AMYATT, James (1734-1813), of Freemantle, Hants.
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Family and Education
bap. 18 July 1734, 2nd s. of Benjamin Amyatt, surgeon, of Totnes, Devon by Mary née Dyer of Woodland, Devon. m. 2 Mar. 1764, at Calcutta, Maria, da. of Rev. William Woollaston of Norf., wid. of Peter Amyatt of Calcutta, 2da.
Alderman, Calcutta 1766.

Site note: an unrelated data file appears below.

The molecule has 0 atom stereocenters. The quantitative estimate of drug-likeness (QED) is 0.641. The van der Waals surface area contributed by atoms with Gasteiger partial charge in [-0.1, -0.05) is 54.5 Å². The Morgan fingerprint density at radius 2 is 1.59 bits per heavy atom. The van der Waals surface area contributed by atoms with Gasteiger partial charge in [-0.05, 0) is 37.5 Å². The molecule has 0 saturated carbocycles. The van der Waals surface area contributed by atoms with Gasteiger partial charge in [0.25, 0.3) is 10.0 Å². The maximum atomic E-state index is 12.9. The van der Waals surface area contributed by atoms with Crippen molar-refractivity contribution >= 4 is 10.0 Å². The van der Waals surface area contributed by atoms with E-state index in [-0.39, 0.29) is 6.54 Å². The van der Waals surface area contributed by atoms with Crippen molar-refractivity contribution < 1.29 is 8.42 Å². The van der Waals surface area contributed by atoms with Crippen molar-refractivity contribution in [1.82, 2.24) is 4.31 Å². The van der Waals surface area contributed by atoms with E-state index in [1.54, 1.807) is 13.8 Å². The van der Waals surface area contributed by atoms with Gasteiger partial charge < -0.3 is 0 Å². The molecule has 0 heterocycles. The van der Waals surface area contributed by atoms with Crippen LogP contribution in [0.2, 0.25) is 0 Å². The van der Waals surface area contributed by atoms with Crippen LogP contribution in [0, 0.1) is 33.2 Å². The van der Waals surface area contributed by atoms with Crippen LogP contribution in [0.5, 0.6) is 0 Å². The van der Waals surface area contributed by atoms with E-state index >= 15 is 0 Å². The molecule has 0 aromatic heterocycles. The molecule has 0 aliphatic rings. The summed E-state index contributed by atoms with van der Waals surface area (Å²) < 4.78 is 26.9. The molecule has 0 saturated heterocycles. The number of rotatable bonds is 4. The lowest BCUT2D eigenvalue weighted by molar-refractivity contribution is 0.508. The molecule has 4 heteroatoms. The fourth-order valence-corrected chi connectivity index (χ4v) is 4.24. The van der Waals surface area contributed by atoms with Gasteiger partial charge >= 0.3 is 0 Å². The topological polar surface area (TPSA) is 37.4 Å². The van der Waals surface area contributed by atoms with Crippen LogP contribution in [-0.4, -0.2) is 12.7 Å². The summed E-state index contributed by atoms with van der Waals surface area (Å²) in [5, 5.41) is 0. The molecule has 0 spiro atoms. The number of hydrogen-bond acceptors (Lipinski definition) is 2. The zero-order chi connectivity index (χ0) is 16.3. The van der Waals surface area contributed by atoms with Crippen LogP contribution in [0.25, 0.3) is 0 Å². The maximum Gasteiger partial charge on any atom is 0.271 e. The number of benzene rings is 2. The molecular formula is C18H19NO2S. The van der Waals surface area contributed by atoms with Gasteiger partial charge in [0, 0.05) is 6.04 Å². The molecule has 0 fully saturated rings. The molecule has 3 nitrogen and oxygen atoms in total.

Amyatt, a former nabob and an East India Company stockholder, retained his seat for Southampton, where he was introduced on a ministerial interest in 1784. There were manoeuvres to exclude him, but in August 1789 he was thought safe: ‘a good natured man, very attentive to the place, and very popular’.1 He headed the poll in 1790. He was criticized for having withheld his support from Pitt ‘in the last question of the Regency business’, but showed no sign of opposition to him during the next two Parliaments.2 By 1791 he was no longer favourable to the repeal of the Test Act. George Rose listed him ‘pro’ in 1795 and coalesced with him in elections. No speech of his is known in his last 20 years in the House and evidence of his attendance is thin. On 28 May 1795 he applied for ecclesiastical patronage for his nephew John Amyatt of Totnes.3 On 27 Nov. 1795 he presented his constituents’ petition in favour of legislation against sedition. He obtained leave of absence on 9 Dec. 1796. By 1802 his interest had dwindled, but Rose shored it up.4 In the next Parliament he voted for inquiry into the Prince of Wales’s financial claims, 4 Mar. 1803 and, though listed ‘Pitt’ in September 1804, did not vote on 8 Apr. and voted in the majority for the criminal prosecution of Melville, 12 June 1805. He was accordingly listed ‘doubtful Pitt’ in July. Nor did he join Rose in opposition to the Grenville ministry, voting for their repeal of Pitt’s Additional Force Act, 30 Apr. 1806; but he retired in the face of a keen contest which he was expected to lose in 1806, alleging ill health.5 He died 10 Jan. 1813. He was father-in-law of Sir John Kennaway.6